In Apple’s newly granted patent overview they begin by noting that computing an accurate radio navigation-based position solution in challenging signal environments such as urban canyons and areas of dense foliage can be difficult. Apple’s solution deals with dead reckoning and device state estimation.
When dealing with challenging signal environments such as urban canyons and areas of dense foliage fewer signals are available, and those signals that are available tend to yield less accurate measurements on a device due to environmental attenuation. This could affect music playback and iPhone call quality.
Equally challenging is when a user is out for a brisk walk or job and in doing so is swinging their arms. Apple’s system will ensure that radio connectivity remains accurate and clear.
One approach to improving the availability and quality of position solutions in challenging signal environments is to combine observations of radio navigation signals with input from other sensors or signals that measure some aspect of user or antenna motion between or during the measurement of radio navigation signals. The additional information improves the position solution by subtracting out antenna motion between epochs of radio navigation measurements, effectively allowing multiple epochs of measurements to be statistically combined to reduce error.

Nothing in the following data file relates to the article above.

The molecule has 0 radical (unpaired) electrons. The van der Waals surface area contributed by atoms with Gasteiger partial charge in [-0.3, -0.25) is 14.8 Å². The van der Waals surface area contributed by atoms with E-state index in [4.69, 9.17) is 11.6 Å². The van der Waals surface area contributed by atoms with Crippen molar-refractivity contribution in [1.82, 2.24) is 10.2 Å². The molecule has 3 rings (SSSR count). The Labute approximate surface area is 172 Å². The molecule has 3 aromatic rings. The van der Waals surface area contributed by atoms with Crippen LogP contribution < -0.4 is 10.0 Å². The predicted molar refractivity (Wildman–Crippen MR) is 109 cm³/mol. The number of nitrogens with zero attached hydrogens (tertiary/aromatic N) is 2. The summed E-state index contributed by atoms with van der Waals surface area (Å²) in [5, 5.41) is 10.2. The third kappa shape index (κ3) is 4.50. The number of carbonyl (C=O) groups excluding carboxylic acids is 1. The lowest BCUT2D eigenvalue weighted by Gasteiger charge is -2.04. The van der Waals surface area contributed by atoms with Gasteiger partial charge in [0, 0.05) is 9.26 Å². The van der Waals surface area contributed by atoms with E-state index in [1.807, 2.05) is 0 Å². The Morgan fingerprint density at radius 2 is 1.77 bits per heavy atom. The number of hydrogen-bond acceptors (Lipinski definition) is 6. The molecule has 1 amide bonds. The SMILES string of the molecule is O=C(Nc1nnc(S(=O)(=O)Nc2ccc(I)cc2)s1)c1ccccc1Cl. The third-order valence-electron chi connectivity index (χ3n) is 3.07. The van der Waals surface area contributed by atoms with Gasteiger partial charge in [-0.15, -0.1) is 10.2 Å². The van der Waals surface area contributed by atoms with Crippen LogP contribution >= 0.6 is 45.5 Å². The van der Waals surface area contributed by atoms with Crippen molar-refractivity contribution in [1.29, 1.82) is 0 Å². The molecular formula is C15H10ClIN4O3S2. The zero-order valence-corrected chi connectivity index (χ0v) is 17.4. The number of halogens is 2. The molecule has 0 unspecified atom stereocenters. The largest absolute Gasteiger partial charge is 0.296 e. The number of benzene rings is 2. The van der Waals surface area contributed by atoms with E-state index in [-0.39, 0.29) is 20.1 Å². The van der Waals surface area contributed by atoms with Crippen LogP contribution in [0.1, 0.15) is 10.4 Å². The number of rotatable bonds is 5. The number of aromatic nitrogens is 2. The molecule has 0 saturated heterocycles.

One approach to improving the availability and quality of position solutions blends measurements of radio navigation signals in a Kalman Filter with numerical integration of accelerometer and/or rate gyroscope measurements or the like to correct for antenna motion between epochs.
Without getting bogged down in scientific measurements and equations, Apple’s patent covers systems, methods, devices and non-transitory, computer-readable storage mediums for device state estimation under pedestrian motion with swinging limb.
Apple’s described implementations determine that the user is swinging a device in hand (or in a leg pocket) by detecting periodicity in one or more sensor signals and knowledge of the orientation of the device in a reference coordinate frame (e.g., geodetic, local level coordinate frame).
The state of the user’s swinging limb relative to their body is identified through knowledge of the device orientation and basic tenets of pedestrian motion. A dead reckoning (DR) component models the motion of the user and the motion of the user’s swinging limb to determine the velocity of the user in the reference coordinate frame.
Apple’s patent FIG. 1 Below illustrates periodic motion of a hand held device; FIG. 2 is a block diagram of an example system for estimating device state and FIG. 5 is a block diagram of the example predictor shown in FIG. 2.
Apple’s patent FIG. 6 below is a block diagram of the example motion model shown in FIG. 5.
Apple’s granted patent 10,345,426 was originally filed in Q2 2015 and published today by the US Patent and Trademark Office. For more details, check out the patent here. Isaac Thomas Miller, the lone inventor also worked on a December 2017 patent application that we covered relating to an accurate radionavigation system for swimmers wearing an Apple Watch.
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